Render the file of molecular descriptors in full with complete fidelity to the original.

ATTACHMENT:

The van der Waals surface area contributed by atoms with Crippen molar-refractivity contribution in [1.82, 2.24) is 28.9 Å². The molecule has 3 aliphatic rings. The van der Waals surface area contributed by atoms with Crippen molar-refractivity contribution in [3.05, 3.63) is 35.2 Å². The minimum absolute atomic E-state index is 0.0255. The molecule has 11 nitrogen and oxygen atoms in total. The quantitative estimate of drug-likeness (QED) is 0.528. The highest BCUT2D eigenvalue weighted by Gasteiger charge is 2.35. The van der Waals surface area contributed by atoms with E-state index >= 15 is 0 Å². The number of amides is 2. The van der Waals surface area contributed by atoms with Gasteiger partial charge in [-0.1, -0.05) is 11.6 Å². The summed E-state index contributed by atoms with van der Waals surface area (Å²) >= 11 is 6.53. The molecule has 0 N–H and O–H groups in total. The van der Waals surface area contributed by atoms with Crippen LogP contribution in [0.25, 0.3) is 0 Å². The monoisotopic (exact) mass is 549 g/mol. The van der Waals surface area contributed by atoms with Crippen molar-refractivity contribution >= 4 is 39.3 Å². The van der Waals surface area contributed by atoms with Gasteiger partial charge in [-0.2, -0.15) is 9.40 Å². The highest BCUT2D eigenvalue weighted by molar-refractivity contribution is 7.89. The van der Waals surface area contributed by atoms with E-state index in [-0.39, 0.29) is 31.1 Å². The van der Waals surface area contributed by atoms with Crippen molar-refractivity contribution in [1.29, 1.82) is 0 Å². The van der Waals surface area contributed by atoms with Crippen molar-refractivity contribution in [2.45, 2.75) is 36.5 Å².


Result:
The van der Waals surface area contributed by atoms with Crippen molar-refractivity contribution in [1.82, 2.24) is 28.9 Å². The molecule has 3 aliphatic rings. The van der Waals surface area contributed by atoms with Crippen molar-refractivity contribution in [3.05, 3.63) is 35.2 Å². The minimum absolute atomic E-state index is 0.0255. The molecule has 11 nitrogen and oxygen atoms in total. The quantitative estimate of drug-likeness (QED) is 0.528. The highest BCUT2D eigenvalue weighted by Gasteiger charge is 2.35. The van der Waals surface area contributed by atoms with E-state index >= 15 is 0 Å². The number of amides is 2. The van der Waals surface area contributed by atoms with Gasteiger partial charge in [-0.1, -0.05) is 11.6 Å². The summed E-state index contributed by atoms with van der Waals surface area (Å²) >= 11 is 6.53. The molecule has 0 N–H and O–H groups in total. The van der Waals surface area contributed by atoms with Crippen LogP contribution in [0.25, 0.3) is 0 Å². The monoisotopic (exact) mass is 549 g/mol. The van der Waals surface area contributed by atoms with Crippen molar-refractivity contribution >= 4 is 39.3 Å². The van der Waals surface area contributed by atoms with Gasteiger partial charge in [-0.2, -0.15) is 9.40 Å². The highest BCUT2D eigenvalue weighted by molar-refractivity contribution is 7.89. The van der Waals surface area contributed by atoms with E-state index in [-0.39, 0.29) is 31.1 Å². The van der Waals surface area contributed by atoms with Crippen molar-refractivity contribution in [1.29, 1.82) is 0 Å². The van der Waals surface area contributed by atoms with Crippen molar-refractivity contribution in [2.45, 2.75) is 36.5 Å².